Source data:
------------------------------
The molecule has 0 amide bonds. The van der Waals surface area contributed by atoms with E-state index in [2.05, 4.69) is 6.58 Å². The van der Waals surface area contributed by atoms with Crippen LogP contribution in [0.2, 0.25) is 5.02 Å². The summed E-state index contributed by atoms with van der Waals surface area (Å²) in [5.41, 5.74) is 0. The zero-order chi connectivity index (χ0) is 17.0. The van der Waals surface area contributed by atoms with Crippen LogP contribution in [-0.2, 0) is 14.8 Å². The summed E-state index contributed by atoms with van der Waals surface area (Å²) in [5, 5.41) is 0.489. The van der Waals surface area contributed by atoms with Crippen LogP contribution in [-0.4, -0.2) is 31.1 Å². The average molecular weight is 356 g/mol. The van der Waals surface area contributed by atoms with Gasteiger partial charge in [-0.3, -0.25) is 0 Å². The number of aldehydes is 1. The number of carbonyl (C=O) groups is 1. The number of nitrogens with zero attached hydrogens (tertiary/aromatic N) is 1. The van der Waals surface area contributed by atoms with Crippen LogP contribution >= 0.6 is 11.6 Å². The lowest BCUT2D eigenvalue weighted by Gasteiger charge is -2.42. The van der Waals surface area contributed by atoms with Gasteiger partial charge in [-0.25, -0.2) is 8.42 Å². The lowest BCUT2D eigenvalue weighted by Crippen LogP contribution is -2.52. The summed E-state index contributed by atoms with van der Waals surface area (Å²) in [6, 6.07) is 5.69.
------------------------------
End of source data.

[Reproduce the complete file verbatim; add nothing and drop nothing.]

The molecule has 0 amide bonds. The van der Waals surface area contributed by atoms with E-state index in [2.05, 4.69) is 6.58 Å². The van der Waals surface area contributed by atoms with Crippen LogP contribution in [0.2, 0.25) is 5.02 Å². The summed E-state index contributed by atoms with van der Waals surface area (Å²) in [5.41, 5.74) is 0. The zero-order chi connectivity index (χ0) is 17.0. The van der Waals surface area contributed by atoms with Crippen LogP contribution in [-0.2, 0) is 14.8 Å². The summed E-state index contributed by atoms with van der Waals surface area (Å²) in [5, 5.41) is 0.489. The van der Waals surface area contributed by atoms with Crippen LogP contribution in [-0.4, -0.2) is 31.1 Å². The average molecular weight is 356 g/mol. The van der Waals surface area contributed by atoms with Gasteiger partial charge in [-0.3, -0.25) is 0 Å². The number of aldehydes is 1. The number of carbonyl (C=O) groups is 1. The number of nitrogens with zero attached hydrogens (tertiary/aromatic N) is 1. The van der Waals surface area contributed by atoms with Crippen LogP contribution >= 0.6 is 11.6 Å². The lowest BCUT2D eigenvalue weighted by Gasteiger charge is -2.42. The van der Waals surface area contributed by atoms with Gasteiger partial charge in [-0.25, -0.2) is 8.42 Å². The lowest BCUT2D eigenvalue weighted by Crippen LogP contribution is -2.52. The summed E-state index contributed by atoms with van der Waals surface area (Å²) in [6, 6.07) is 5.69.